• Development of the Budapest Convention, a formal treaty on cybercrime which has made slow progress in the face of opposition from Russia and other countries.
  • International pressure on state sanctuaries for cybercrime; imposing some kind of penalty or consequence on governments that fail to take action against cybercrime.

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ICANN Spearheading Launch of Virtual DNS Entrepreneurship Center of the Caribbean

Domain industry news - Wed, 2018-02-21 19:44

The Internet Corporation for Assigned Names and Numbers (ICANN) is spearheading an initiative to launch Virtual DNS Entrepreneurship Center of the Caribbean (VDECC). Gerard Best reporting in the Caribbean Journal: "VDECC aims to open up new money-making opportunities in the DNS industry for Internet businesses and entrepreneurs across the region, including Internet service providers, web hosting companies, top-level domain operators, domain name registrars and resellers, web developers, digital marketers, e-commerce startups and Internet legal experts." The initiative was launched in Port of Spain on Feb. 19.

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Vermont Governor 5th to Take a Stand Against Rollback of Net Neutrality Rules

Domain industry news - Wed, 2018-02-21 19:14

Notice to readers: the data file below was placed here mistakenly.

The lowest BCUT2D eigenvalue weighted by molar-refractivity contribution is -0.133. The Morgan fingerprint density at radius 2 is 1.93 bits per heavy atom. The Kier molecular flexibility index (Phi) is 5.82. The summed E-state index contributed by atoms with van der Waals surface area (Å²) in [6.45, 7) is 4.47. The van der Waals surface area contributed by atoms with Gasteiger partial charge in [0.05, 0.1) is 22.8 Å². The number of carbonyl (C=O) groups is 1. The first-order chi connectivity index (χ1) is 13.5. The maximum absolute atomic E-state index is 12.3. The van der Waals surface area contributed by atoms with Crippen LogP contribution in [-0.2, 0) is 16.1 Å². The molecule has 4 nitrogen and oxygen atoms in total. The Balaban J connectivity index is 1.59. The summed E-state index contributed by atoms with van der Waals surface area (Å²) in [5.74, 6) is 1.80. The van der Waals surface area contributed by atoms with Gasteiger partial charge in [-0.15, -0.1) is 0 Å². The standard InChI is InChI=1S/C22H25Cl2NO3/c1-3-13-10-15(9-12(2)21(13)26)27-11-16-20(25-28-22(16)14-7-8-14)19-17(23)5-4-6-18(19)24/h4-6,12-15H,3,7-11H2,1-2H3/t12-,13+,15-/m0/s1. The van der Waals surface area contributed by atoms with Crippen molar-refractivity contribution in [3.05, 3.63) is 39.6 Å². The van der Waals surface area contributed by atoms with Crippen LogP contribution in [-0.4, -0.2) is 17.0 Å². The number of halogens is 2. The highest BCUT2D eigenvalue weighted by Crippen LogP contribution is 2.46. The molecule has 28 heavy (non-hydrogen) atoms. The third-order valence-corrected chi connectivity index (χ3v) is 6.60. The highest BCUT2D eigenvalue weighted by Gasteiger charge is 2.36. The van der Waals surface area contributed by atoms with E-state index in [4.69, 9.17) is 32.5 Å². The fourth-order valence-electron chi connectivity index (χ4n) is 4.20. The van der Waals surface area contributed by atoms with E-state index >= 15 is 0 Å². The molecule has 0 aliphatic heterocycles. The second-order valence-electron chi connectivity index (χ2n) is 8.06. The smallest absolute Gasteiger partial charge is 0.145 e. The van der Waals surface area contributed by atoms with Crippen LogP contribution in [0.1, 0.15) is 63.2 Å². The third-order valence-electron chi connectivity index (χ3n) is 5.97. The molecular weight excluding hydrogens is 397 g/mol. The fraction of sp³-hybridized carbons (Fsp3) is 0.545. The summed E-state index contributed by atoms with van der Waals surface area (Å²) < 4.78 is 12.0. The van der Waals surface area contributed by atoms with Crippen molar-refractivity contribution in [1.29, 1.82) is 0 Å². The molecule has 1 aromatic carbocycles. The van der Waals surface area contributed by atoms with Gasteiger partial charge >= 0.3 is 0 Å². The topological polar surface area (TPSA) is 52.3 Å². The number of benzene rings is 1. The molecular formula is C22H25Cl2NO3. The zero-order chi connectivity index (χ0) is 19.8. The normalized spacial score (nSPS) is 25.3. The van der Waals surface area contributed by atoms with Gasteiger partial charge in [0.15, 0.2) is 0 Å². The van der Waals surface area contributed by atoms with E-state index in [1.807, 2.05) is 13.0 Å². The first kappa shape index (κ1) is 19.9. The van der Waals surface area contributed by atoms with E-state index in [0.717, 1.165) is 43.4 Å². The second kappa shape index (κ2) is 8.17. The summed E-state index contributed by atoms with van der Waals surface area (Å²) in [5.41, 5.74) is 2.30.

Vermont Gov. Phil Scott is the latest state governor to take a stand against the FCC's rollback of net neutrality rules. Ryan Johnston reporting in StateScoop: "Scott last week took executive action mandating that any internet service provider (ISP) holding or seeking a state contract must include net neutrality protections in its services for all subscribers. He becomes the fifth governor to use the tactic, which is intended to pressure ISPs to operate as if the FCC did not repeal the Obama-era rules."

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How domain name registrars can win over domain investors

Domain Name Wire - Wed, 2018-02-21 14:33

Here’s what domain name registrars need to do if they want to get domain investors as customers.

I get lots of pitches from domain registrars that have added nifty new features or are offering rock-bottom prices. It takes more than this to win domain investors as customers. It takes a complete package. Here’s what domain name registrars can do if they want to win over domain investors.